The energy sector could possibly absorb the workers of Toyota, Holden and Ford who possess highly valuable engineering and hand skills, said the Industry Skills Council for the energy sector.
According to the press release from E-Oz Energy Skills Australia, automotive industry workers, which means those coming from car manufacturing companies and associated supply companies, could fill the shortage of workers in the energy sector, particularly electricians.
“In light of the announcement that Toyota would join Holden and Ford in ceasing operations by 2017, we need to focus on ensuring these skills are not lost to the economy,” said Energy Skills Australia CEO Mr Bob Taylor.
“The energy sector could absorb many of these workers, but planning and advice to displaced workers must begin soon because of the lead times for many higher level skills.”
“We need to ensure there is an orderly transition for these workers into new jobs.”
2,500 jobs will be affected once Toyota ceases manufacturing from its Altona assembly plant in 2017. This adds to the thousands more jobs that will become redundant when Ford and Holden also shut down their plants in 2016 and 2017 respectively.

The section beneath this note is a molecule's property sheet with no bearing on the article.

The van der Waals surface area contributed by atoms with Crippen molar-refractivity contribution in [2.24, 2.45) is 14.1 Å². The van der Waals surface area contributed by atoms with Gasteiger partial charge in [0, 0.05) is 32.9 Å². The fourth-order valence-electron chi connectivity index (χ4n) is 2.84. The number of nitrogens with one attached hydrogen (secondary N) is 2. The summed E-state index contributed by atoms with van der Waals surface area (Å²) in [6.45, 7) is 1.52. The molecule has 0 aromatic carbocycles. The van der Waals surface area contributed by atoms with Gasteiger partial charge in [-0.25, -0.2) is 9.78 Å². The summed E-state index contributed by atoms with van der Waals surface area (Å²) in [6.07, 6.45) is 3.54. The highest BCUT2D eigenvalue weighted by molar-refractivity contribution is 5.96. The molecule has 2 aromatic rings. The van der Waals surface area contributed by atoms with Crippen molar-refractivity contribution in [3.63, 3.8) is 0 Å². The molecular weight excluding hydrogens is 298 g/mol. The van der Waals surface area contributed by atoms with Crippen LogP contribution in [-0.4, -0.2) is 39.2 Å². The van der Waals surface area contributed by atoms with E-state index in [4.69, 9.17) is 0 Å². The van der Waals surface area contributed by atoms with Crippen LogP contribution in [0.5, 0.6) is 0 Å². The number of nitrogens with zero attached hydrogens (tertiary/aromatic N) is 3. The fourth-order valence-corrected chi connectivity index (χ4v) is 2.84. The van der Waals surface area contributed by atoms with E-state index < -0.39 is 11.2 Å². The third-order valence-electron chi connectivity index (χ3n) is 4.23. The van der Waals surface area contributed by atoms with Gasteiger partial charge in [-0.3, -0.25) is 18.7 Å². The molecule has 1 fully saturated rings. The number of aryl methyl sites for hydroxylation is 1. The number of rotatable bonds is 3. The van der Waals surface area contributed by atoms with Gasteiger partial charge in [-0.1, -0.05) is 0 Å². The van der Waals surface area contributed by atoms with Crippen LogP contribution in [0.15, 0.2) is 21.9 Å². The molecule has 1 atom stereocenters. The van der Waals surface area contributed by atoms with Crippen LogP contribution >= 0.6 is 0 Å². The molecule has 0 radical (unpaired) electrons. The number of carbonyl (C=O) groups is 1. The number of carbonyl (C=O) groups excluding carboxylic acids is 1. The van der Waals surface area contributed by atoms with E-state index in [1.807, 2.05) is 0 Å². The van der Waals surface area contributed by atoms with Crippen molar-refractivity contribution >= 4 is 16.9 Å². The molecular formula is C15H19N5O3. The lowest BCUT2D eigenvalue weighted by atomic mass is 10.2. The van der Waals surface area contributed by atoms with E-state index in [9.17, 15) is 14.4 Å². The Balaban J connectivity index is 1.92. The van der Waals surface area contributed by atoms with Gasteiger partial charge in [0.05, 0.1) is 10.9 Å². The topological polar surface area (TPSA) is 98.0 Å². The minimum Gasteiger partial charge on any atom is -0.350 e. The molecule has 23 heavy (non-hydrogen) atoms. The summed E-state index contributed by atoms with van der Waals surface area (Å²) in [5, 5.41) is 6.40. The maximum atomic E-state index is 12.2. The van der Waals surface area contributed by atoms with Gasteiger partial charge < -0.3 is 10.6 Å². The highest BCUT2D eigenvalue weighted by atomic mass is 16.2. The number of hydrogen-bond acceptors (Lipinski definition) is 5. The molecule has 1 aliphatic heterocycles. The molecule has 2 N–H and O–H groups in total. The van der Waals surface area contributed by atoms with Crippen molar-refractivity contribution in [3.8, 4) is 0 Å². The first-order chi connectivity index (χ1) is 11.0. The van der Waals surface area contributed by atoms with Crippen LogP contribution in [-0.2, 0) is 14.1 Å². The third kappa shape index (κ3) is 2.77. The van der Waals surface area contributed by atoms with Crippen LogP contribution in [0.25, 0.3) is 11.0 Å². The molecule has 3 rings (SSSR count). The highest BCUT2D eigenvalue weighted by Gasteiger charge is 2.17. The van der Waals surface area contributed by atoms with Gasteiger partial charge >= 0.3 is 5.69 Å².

According to Energy Skills Australia, employment of electricians is growing at three times the rate of the national workforce. Data from 2006 to 2011 shows it grew to 23%, compared to the national workforce’s 8%.
Over the past five years over 30,000 new jobs were created for electricians, not including the jobs vacated by workers who were retiring or leaving the industry. Rate of growth is expected to rise even more as the residential construction sector rebounds and new technologies are incorporated into homes and businesses, said the council.